How to run legacy Windows with Limbo for Android

Learn how to run legacy Windows software on your Android tablet with Limbo PC Emulator.

Limbo PC Emulator

With tablets and smartphones running more powerful ARM processors, you can get more work done and try some new tricks. If you'd like to run some older legacy Windows software (from the 9x era, in particular), you might be pleased to know that a QEMU emulator designed for Android exists in the Google Play Store called Limbo PC Emulator. It's free to download and use for both commercial and non-commercial purposes.

Simply follow the steps below to run legacy Windows software on your tablet. With Limbo PC Emulator, you can also run legacy Windows software on your Android smartphone. I used my old Windows ME disc for demonstration purposes, but you should have no problems getting Windows versions up to XP working this way as well.

  1. Create an ISO image of your Windows install disc. This can be accomplished using a tool like LC ISO Creator for Windows, Disk Utility on OS X, or dd on Linux operating systems.
  2. Plug in and mount your Android tablet as a USB Mass Storage device, then copy the ISO image to the location of your choice.
  3. Turn to your Android device, fire up Limbo PC Emulator, press the drop-down menu next to Load VM, then press the New option to create a new virtual machine (Figure A).
    Figure A
  4. Figure A
  5. When prompted, type in the name for your VM, then press the Create button (Figure B).
    Figure B
  6. Figure B
  7. At this point, you'll be given quite a few options to tweak and alter. For my example, I set memory size to 256 MB and CPU model to pentium3 mode (Figure C).
    Figure C
  8. Figure C
  9. Select the location of your ISO next to the CDROM option. If the disc image is not bootable, you'll need to provide a boot floppy image as well down below (Figure D).
    Figure D
  10. Figure D
  11. In order to install the OS, you'll need a hard disk. Select the drop-down next to Hard Disk A and press New. Set the file name and size of the drive, then press Create.
  12. Feel free to adjust the rest of the emulated hardware according to your preferences. There is no single right way to configure, depending on the guest OS being installed. Don't forget to set your default boot device to the drive you'll boot the OS install disc from.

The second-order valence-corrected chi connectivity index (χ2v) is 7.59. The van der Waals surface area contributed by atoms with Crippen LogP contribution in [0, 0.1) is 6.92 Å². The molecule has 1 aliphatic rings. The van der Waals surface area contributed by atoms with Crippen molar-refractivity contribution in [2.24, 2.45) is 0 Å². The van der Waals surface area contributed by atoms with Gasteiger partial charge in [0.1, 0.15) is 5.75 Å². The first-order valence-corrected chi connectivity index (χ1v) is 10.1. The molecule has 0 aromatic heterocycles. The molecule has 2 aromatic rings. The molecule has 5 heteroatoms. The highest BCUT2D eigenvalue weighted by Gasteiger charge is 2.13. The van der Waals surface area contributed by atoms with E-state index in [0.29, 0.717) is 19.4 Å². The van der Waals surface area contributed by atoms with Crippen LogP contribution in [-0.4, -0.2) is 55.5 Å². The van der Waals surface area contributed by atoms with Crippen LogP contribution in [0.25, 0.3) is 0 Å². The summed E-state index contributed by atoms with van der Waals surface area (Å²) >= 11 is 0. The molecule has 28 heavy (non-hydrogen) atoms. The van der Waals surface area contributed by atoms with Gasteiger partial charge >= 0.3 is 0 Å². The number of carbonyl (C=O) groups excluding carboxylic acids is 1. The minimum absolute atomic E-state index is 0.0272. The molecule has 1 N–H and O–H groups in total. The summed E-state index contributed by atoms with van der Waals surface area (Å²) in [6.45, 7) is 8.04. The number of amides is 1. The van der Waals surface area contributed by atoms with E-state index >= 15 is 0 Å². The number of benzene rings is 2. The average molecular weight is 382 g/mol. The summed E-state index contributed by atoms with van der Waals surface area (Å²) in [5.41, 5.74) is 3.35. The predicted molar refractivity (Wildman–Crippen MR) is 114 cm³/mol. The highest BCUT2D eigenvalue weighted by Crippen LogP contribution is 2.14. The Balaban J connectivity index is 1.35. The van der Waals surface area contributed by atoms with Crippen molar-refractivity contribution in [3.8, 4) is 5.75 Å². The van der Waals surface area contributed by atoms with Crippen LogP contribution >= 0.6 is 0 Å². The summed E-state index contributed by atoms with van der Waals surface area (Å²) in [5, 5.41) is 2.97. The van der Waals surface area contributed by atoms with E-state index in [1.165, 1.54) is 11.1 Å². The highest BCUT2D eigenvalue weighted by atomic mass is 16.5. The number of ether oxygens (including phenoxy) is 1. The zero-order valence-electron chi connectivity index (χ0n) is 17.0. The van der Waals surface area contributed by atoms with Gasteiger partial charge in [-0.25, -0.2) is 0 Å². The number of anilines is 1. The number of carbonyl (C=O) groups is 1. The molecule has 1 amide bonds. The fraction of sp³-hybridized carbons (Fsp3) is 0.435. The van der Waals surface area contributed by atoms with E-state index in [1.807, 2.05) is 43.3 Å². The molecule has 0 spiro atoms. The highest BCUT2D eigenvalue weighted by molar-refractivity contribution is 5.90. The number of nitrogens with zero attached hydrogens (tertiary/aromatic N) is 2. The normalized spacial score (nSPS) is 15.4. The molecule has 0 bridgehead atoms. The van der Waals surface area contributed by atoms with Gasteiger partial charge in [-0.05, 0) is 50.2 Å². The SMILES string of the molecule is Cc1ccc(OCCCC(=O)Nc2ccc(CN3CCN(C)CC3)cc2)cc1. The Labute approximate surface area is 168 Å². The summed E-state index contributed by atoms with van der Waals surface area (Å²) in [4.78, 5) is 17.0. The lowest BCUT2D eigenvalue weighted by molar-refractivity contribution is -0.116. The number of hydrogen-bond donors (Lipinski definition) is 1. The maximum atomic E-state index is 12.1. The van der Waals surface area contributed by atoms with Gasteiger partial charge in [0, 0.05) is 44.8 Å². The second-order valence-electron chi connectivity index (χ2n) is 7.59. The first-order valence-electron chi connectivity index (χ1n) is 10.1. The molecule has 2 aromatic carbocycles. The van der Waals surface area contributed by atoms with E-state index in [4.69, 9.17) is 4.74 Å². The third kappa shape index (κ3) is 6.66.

13. Lastly, select SDL as the option for the User Interface pull-down menu, so that everything you see is scaled to the entire screen (Figure E).
    Figure E
  14. Figure E
  15. Press the Start button to commence the boot sequence (Figure F).
    Figure F
  16. Figure F
  17. Install Windows like you normally would. It's strongly advised that a Bluetooth keyboard is used, since the on-screen keyboard doesn't have all the buttons, like function and arrow keys. You're also able to see more with your on-screen keyboard out of the way (Figure G).
    Figure G

Figure G

Installing a guest OS designed for x86 processors can take a while, since x86 instructions are being translated to their ARM equivalents. Also, the author of Limbo PC Emulator advises everyone to utilize save states rather than shutting down your virtual machine. This way, you won't have to wait for the guest operating system to take awhile to fully boot. 

For mouse functionality, simply treat your tablet touchscreen as one giant trackpad, with single-finger taps representing left-clicks and double-finger taps representing right-clicks. Finally, networking, sound, and VESA graphics are fully emulated and available to guest operating systems that support those features.

Have you installed legacy Windows software on your Android device? Share your experience in the discussion thread below.

By Matt Nawrocki

An avid technology writer and an IT guru, Matthew is here to help bring the best in software, hardware and the web to the collective consciousness of TechRepublic's readership. In addition to writing for TechRepublic, Matthew currently works as a Cus...